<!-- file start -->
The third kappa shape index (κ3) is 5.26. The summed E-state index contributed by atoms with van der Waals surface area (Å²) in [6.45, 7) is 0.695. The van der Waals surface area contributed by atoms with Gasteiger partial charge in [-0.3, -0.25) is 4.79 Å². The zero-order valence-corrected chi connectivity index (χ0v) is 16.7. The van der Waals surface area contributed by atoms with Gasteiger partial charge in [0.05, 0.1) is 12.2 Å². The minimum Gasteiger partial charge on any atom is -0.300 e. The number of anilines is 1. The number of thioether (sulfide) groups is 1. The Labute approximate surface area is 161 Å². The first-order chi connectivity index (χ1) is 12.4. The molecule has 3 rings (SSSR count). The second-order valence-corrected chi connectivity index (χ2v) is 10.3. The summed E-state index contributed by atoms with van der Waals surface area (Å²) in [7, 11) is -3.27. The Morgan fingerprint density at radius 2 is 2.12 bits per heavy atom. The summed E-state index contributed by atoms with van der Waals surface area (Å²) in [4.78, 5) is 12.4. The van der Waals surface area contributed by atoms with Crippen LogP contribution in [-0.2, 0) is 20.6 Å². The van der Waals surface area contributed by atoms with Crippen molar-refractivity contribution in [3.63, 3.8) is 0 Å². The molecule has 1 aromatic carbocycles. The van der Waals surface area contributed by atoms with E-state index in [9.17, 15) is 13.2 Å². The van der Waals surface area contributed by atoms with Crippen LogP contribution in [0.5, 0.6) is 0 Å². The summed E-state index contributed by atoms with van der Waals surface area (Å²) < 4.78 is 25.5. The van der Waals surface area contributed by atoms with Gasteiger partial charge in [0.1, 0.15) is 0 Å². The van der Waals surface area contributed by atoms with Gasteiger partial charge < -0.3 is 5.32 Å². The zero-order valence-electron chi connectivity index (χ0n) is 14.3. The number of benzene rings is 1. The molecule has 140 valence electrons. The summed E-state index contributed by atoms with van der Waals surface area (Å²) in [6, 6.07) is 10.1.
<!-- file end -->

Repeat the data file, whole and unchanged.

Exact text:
The third kappa shape index (κ3) is 5.26. The summed E-state index contributed by atoms with van der Waals surface area (Å²) in [6.45, 7) is 0.695. The van der Waals surface area contributed by atoms with Gasteiger partial charge in [-0.3, -0.25) is 4.79 Å². The zero-order valence-corrected chi connectivity index (χ0v) is 16.7. The van der Waals surface area contributed by atoms with Gasteiger partial charge in [0.05, 0.1) is 12.2 Å². The minimum Gasteiger partial charge on any atom is -0.300 e. The number of anilines is 1. The number of thioether (sulfide) groups is 1. The Labute approximate surface area is 161 Å². The first-order chi connectivity index (χ1) is 12.4. The molecule has 3 rings (SSSR count). The second-order valence-corrected chi connectivity index (χ2v) is 10.3. The summed E-state index contributed by atoms with van der Waals surface area (Å²) in [7, 11) is -3.27. The Morgan fingerprint density at radius 2 is 2.12 bits per heavy atom. The summed E-state index contributed by atoms with van der Waals surface area (Å²) in [4.78, 5) is 12.4. The van der Waals surface area contributed by atoms with Crippen LogP contribution in [-0.2, 0) is 20.6 Å². The van der Waals surface area contributed by atoms with Crippen molar-refractivity contribution in [3.63, 3.8) is 0 Å². The molecule has 1 aromatic carbocycles. The van der Waals surface area contributed by atoms with E-state index in [9.17, 15) is 13.2 Å². The van der Waals surface area contributed by atoms with Crippen LogP contribution in [0.5, 0.6) is 0 Å². The summed E-state index contributed by atoms with van der Waals surface area (Å²) < 4.78 is 25.5. The van der Waals surface area contributed by atoms with Gasteiger partial charge in [0.1, 0.15) is 0 Å². The van der Waals surface area contributed by atoms with Gasteiger partial charge < -0.3 is 5.32 Å². The zero-order valence-electron chi connectivity index (χ0n) is 14.3. The number of benzene rings is 1. The molecule has 140 valence electrons. The summed E-state index contributed by atoms with van der Waals surface area (Å²) in [6, 6.07) is 10.1.